Palisades Charter High School senior and co-Editor-in-Chief of the Tideline journalism class Eliana Feinstein is coordinating the submission of a series of pieces the Palisadian-Post is publishing from the school’s periodical. A version of this piece originally appeared in Tideline.
By ELSA O’DONNELL | Contributing Writer
Over the past decade, homelessness has steadily risen in California and COVID-19 has only made things worse for the community.
More than 161,000 people experiencing homelessness reside in California, 16% above 2007 figures, Governor Gavin Newsom said earlier this month. In fact, California has one-fifth of the nation’s homeless population, the World Population Review recently reported.
Los Angeles Mayor Eric Garcetti proposed plans on April 19 to combat the worsening homelessness crisis by spending approximately $1 billion to build homes, clean up encampments and distribute necessities to those in need throughout the city.
Palisades Charter High School students are also doing what they can to address the issue.
Chase Hill, a junior, started a community service project last September to aid people experiencing homelessness in Pacific Palisades. Under the name “Chase’s Care Club,” he collects sleeping bags and assembles hygiene kits to donate to Pacific Palisades Task Force on Homelessness and The People Concern, local organizations supporting the homeless population.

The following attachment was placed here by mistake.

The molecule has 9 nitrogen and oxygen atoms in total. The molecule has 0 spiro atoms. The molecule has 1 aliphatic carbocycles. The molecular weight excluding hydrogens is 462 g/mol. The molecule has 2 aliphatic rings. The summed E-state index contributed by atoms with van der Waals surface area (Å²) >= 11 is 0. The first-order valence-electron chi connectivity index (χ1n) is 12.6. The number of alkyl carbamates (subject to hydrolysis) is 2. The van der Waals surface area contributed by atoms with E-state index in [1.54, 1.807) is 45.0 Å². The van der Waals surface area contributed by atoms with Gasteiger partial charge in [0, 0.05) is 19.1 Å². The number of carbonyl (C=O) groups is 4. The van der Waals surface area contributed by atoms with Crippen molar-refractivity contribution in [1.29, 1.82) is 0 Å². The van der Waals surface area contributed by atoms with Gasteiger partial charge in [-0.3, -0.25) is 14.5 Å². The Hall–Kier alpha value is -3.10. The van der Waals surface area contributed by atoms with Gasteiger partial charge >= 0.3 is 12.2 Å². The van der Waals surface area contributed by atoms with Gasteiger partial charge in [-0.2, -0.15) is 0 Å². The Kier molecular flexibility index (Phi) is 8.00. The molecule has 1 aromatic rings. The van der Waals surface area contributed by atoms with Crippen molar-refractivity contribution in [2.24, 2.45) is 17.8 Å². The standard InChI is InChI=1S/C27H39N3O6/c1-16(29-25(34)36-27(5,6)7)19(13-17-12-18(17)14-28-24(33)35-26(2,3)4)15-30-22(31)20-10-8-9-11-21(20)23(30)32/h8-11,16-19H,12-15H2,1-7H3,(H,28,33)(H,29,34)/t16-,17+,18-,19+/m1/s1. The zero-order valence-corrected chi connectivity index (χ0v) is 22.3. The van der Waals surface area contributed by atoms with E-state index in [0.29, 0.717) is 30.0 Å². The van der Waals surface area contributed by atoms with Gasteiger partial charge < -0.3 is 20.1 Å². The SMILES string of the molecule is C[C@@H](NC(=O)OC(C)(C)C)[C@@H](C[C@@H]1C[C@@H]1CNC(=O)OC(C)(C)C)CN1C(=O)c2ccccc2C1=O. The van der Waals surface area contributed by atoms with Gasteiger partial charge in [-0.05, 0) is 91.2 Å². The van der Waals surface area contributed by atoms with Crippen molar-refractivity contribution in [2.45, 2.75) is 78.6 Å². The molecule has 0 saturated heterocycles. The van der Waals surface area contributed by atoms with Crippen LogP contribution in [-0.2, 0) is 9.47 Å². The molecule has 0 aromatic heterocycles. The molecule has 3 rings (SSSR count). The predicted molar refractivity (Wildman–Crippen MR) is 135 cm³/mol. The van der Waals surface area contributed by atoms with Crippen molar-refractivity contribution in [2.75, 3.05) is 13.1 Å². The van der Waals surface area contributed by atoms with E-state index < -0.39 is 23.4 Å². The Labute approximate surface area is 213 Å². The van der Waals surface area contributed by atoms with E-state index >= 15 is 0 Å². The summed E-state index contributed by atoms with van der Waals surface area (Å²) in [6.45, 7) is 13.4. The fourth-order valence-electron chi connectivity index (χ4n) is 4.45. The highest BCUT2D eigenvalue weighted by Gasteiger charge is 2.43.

Since starting his project, Hill reported he has put together more than 300 hygiene kits. Each kit includes toothbrushes, toothpaste, soap and mints, as well as COVID-19-related masks and hand sanitizer. Hill distributes the kits through liaisons with Palisades Lutheran Church and Pacific Palisades Presbyterian Church.
As of now, Hill said the most needed item is sleeping bags, which he was collecting, along with other donations, at the Presbyterian Church through the end of May. Donation boxes were put out every morning and collected every afternoon.
To encourage donations from the Pali High community, Hill placed bins at the front of the A Building May 5 through 7.
Hill started his project for science teacher Steve Engelmann’s Environmental and Spatial Technology class, which gives the 21 students enrolled the opportunity to help the community or the environment.
“It’s all project based,” Engelmann said. “They can work on anything they want, as long as it’s community service and legal … the structure of the class allows for kids to explore.
“They’re developing problem-solving skills and helping the community, as well as figuring out what it is they care about. I’m really excited to see where they take their projects in the future.”
Hill said he hopes to identify a more permanent solution to the rampant homelessness problem, but for now, he is committed to doing what he can.
“Everybody needs a little help, even if it is temporary,” he concluded.
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